Find information on many health topics, listed A to Z.
In conjunction with American Heart Month, Mayo Clinic Health System in Fairmont is inviting the community to an open house to explore the newly expanded Cardiac Rehab facility.
COVID-19 is a respiratory disease, but it can place additional stress on your heart. Learn about the effects on cardiovascular disease, and get prevention tips.
A new lease on life doesn’t always demand the impossible. Sometimes it just requires a set of simple decisions combined with a dose of consistency. Mark Clausen gets a new lease on life after his heart surgery and some dedication in cardiac rehab.
Matthew Makela is a 3-year-old who tucks in 20 stuffed animals nightly and gives his younger sister a kiss, hug and farewell at day care drop-off. He's also a kid who had his first cardiac surgery at 7 days old.
You can call Keith Glasshof the “comeback kid.” The 79 year-old Eau Claire, Wisconsin, resident came back from heart disease twice in one year.
Mark Guthrie assembled a winning team when his heart needed surgery. Now he's feeling better and "pretty doggone happy."
Mat Walker has lived with heart problems since 1989, but when things took a turn for the worse, heart surgery was needed. Read how home health care got him back to doing what he loves.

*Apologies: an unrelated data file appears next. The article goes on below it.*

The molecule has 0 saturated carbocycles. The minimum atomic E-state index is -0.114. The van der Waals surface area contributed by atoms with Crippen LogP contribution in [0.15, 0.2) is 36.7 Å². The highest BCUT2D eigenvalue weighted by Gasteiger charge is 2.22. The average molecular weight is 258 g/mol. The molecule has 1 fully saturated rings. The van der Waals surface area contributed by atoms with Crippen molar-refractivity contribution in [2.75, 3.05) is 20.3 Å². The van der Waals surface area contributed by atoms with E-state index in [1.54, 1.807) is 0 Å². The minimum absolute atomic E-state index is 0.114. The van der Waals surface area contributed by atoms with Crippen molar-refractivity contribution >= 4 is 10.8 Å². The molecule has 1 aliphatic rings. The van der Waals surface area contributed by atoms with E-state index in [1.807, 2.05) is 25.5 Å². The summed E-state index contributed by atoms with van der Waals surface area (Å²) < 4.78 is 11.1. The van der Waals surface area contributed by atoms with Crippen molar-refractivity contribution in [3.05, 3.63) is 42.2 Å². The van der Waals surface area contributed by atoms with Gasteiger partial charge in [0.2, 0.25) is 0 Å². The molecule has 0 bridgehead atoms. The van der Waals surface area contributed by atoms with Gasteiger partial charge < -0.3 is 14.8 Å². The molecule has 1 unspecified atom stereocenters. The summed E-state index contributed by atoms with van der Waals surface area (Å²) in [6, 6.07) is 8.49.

Staying heart healthy can be a challenge — especially when good intentions bump into balancing work, family and taking care of yourself. Our Cardiology staff share tips for combating some common pitfalls of heart health.
Heart disease is the most common cause of death among both men and women in the U.S. But women have unique signs and risk factors that may still be overlooked or misunderstood.
Your body needs fat to function. But not all fats are created equal.
When it comes to exercise, what’s best for your heart: slow and steady, or fast and furious?
Exercise isn’t the only way to a healthier heart. Try these five tips to keep the (heart) beat.
High blood pressure can lead to a host of serious problems, including heart attack, heart failure and stroke. That’s why it’s important to know your risk factors for developing high blood pressure — and to take steps to lower your risks.